Federal Reserve Bank of Dallas President Richard Fisher said he is seeing “minor momentum” in the U.S. economy, with business officials he talks with saying they are “not moving backward.”
“Clearly, the economy is anemic,” he said today in an interview with Bloomberg Radio’s “The Hays Advantage” with Kathleen Hays. “Our job is to refuel the tanks, we’ve done that.” Now, “it’s up to the fiscal authorities” to do their work, he said.
Fisher reiterated his view that the central bank’s decision last month to push down longer-term interest rates may prove ineffective. He joined presidents Charles Plosser of Philadelphia and Narayana Kocherlakota from Minneapolis in dissenting for a second straight month, posing the most opposition within the Federal Open Market Committee in almost 19 years.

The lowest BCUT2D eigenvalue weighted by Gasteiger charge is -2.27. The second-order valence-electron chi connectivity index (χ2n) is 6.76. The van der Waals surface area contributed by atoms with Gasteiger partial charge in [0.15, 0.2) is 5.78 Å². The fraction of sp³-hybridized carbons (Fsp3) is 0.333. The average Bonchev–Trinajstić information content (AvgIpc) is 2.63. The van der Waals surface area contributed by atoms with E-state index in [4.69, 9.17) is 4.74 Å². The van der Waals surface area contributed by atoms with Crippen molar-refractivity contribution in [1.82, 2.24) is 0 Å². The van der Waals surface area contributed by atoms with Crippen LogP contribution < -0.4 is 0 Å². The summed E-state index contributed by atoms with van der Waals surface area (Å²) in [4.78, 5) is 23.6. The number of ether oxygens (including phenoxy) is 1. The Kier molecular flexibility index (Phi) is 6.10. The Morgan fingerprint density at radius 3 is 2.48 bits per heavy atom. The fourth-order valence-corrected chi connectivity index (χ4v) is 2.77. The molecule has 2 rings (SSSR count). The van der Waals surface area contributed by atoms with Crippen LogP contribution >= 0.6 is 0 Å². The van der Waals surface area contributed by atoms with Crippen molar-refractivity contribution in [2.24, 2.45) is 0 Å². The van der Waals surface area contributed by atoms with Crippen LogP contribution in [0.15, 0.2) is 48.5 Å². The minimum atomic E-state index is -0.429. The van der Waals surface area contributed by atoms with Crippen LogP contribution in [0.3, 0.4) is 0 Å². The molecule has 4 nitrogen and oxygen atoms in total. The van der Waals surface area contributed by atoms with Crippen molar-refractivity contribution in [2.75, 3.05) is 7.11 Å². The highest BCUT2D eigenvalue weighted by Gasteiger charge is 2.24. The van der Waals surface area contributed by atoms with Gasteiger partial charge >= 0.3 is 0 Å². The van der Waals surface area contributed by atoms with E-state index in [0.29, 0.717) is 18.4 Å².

Manufacturing in the U.S. unexpectedly accelerated in September as production and exports picked up, easing concern the world’s largest economy is stalling, according to the Institute for Supply Management’s index released today.
“There is some minor momentum in the economy,” Fisher said. Business leaders he said he knows are saying “that they are barely moving forward, but they are not moving backward.”
In a program announced last month, the Fed plans to replace $400 billion of short-term debt in its portfolio with longer-term Treasurys maturing in six to 30 years. The plan is aimed at reducing borrowing costs and helping the world’s largest economy recover.
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